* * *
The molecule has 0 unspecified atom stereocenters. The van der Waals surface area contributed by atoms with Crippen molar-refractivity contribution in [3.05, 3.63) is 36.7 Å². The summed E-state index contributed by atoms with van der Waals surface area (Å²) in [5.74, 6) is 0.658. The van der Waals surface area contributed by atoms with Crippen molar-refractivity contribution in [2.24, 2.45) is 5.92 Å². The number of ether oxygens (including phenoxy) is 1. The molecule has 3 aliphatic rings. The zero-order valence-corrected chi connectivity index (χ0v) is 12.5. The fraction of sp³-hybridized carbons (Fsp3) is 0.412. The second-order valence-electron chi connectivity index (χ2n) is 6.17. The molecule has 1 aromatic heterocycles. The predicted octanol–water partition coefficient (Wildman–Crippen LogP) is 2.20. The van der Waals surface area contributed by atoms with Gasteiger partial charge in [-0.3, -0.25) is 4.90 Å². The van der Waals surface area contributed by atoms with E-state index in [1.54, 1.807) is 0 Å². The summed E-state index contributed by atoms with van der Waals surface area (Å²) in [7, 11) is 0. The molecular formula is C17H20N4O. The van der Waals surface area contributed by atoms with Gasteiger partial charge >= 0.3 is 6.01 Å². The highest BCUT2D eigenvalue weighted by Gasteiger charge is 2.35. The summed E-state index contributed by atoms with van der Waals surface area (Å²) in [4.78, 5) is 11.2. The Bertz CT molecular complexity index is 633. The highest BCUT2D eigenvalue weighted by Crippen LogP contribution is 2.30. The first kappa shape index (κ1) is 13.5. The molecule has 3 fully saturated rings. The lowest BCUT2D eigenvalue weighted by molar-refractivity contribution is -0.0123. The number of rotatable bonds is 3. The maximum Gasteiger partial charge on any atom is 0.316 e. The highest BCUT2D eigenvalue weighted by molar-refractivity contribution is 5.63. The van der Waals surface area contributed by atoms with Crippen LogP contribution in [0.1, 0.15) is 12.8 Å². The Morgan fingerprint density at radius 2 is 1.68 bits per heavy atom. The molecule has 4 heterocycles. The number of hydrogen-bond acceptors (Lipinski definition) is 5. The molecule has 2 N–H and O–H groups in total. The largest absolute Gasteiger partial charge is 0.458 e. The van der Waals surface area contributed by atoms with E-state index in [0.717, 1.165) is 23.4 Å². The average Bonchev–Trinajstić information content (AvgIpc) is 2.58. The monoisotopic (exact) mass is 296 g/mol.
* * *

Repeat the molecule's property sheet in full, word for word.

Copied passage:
The molecule has 0 unspecified atom stereocenters. The van der Waals surface area contributed by atoms with Crippen molar-refractivity contribution in [3.05, 3.63) is 36.7 Å². The summed E-state index contributed by atoms with van der Waals surface area (Å²) in [5.74, 6) is 0.658. The van der Waals surface area contributed by atoms with Crippen molar-refractivity contribution in [2.24, 2.45) is 5.92 Å². The number of ether oxygens (including phenoxy) is 1. The molecule has 3 aliphatic rings. The zero-order valence-corrected chi connectivity index (χ0v) is 12.5. The fraction of sp³-hybridized carbons (Fsp3) is 0.412. The second-order valence-electron chi connectivity index (χ2n) is 6.17. The molecule has 1 aromatic heterocycles. The predicted octanol–water partition coefficient (Wildman–Crippen LogP) is 2.20. The van der Waals surface area contributed by atoms with Gasteiger partial charge in [-0.3, -0.25) is 4.90 Å². The van der Waals surface area contributed by atoms with E-state index in [1.54, 1.807) is 0 Å². The summed E-state index contributed by atoms with van der Waals surface area (Å²) in [7, 11) is 0. The molecular formula is C17H20N4O. The van der Waals surface area contributed by atoms with Gasteiger partial charge >= 0.3 is 6.01 Å². The highest BCUT2D eigenvalue weighted by Gasteiger charge is 2.35. The summed E-state index contributed by atoms with van der Waals surface area (Å²) in [4.78, 5) is 11.2. The Bertz CT molecular complexity index is 633. The highest BCUT2D eigenvalue weighted by Crippen LogP contribution is 2.30. The first kappa shape index (κ1) is 13.5. The molecule has 3 fully saturated rings. The lowest BCUT2D eigenvalue weighted by molar-refractivity contribution is -0.0123. The number of rotatable bonds is 3. The maximum Gasteiger partial charge on any atom is 0.316 e. The highest BCUT2D eigenvalue weighted by molar-refractivity contribution is 5.63. The van der Waals surface area contributed by atoms with Crippen LogP contribution in [0.1, 0.15) is 12.8 Å². The Morgan fingerprint density at radius 2 is 1.68 bits per heavy atom. The molecule has 4 heterocycles. The number of hydrogen-bond acceptors (Lipinski definition) is 5. The molecule has 2 N–H and O–H groups in total. The largest absolute Gasteiger partial charge is 0.458 e. The van der Waals surface area contributed by atoms with E-state index in [0.717, 1.165) is 23.4 Å². The average Bonchev–Trinajstić information content (AvgIpc) is 2.58. The monoisotopic (exact) mass is 296 g/mol.